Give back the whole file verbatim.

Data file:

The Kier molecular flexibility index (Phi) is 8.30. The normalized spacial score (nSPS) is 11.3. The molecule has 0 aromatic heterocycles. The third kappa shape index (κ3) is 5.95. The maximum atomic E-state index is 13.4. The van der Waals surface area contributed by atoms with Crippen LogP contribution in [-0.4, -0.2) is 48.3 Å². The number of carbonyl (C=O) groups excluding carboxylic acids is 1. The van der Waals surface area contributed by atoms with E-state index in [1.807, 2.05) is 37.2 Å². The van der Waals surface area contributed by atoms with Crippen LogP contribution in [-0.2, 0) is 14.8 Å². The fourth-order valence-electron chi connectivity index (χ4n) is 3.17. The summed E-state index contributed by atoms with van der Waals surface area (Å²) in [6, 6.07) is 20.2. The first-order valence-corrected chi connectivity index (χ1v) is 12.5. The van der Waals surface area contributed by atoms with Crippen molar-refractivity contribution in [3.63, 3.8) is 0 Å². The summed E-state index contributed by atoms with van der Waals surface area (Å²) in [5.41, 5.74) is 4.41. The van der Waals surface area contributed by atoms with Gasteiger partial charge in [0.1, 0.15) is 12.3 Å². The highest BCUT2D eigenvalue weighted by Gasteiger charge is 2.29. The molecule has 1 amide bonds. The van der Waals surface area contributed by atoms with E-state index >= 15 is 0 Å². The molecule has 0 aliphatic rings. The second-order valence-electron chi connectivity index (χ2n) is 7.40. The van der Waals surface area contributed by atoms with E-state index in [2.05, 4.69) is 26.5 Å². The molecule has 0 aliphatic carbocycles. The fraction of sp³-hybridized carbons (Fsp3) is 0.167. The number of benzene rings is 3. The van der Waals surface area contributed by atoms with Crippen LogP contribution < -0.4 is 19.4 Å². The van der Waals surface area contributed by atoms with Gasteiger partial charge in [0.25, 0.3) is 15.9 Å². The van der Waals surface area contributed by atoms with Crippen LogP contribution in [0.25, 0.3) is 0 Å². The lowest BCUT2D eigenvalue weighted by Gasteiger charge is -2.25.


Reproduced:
The Kier molecular flexibility index (Phi) is 8.30. The normalized spacial score (nSPS) is 11.3. The molecule has 0 aromatic heterocycles. The third kappa shape index (κ3) is 5.95. The maximum atomic E-state index is 13.4. The van der Waals surface area contributed by atoms with Crippen LogP contribution in [-0.4, -0.2) is 48.3 Å². The number of carbonyl (C=O) groups excluding carboxylic acids is 1. The van der Waals surface area contributed by atoms with E-state index in [1.807, 2.05) is 37.2 Å². The van der Waals surface area contributed by atoms with Crippen LogP contribution in [-0.2, 0) is 14.8 Å². The fourth-order valence-electron chi connectivity index (χ4n) is 3.17. The summed E-state index contributed by atoms with van der Waals surface area (Å²) in [6, 6.07) is 20.2. The first-order valence-corrected chi connectivity index (χ1v) is 12.5. The van der Waals surface area contributed by atoms with Crippen molar-refractivity contribution in [3.63, 3.8) is 0 Å². The summed E-state index contributed by atoms with van der Waals surface area (Å²) in [5.41, 5.74) is 4.41. The van der Waals surface area contributed by atoms with Gasteiger partial charge in [0.1, 0.15) is 12.3 Å². The highest BCUT2D eigenvalue weighted by Gasteiger charge is 2.29. The molecule has 1 amide bonds. The van der Waals surface area contributed by atoms with E-state index >= 15 is 0 Å². The molecule has 0 aliphatic rings. The second-order valence-electron chi connectivity index (χ2n) is 7.40. The van der Waals surface area contributed by atoms with E-state index in [2.05, 4.69) is 26.5 Å². The molecule has 0 aliphatic carbocycles. The fraction of sp³-hybridized carbons (Fsp3) is 0.167. The number of benzene rings is 3. The van der Waals surface area contributed by atoms with Crippen LogP contribution < -0.4 is 19.4 Å². The van der Waals surface area contributed by atoms with Gasteiger partial charge in [0.25, 0.3) is 15.9 Å². The van der Waals surface area contributed by atoms with Crippen LogP contribution in [0.25, 0.3) is 0 Å². The lowest BCUT2D eigenvalue weighted by Gasteiger charge is -2.25.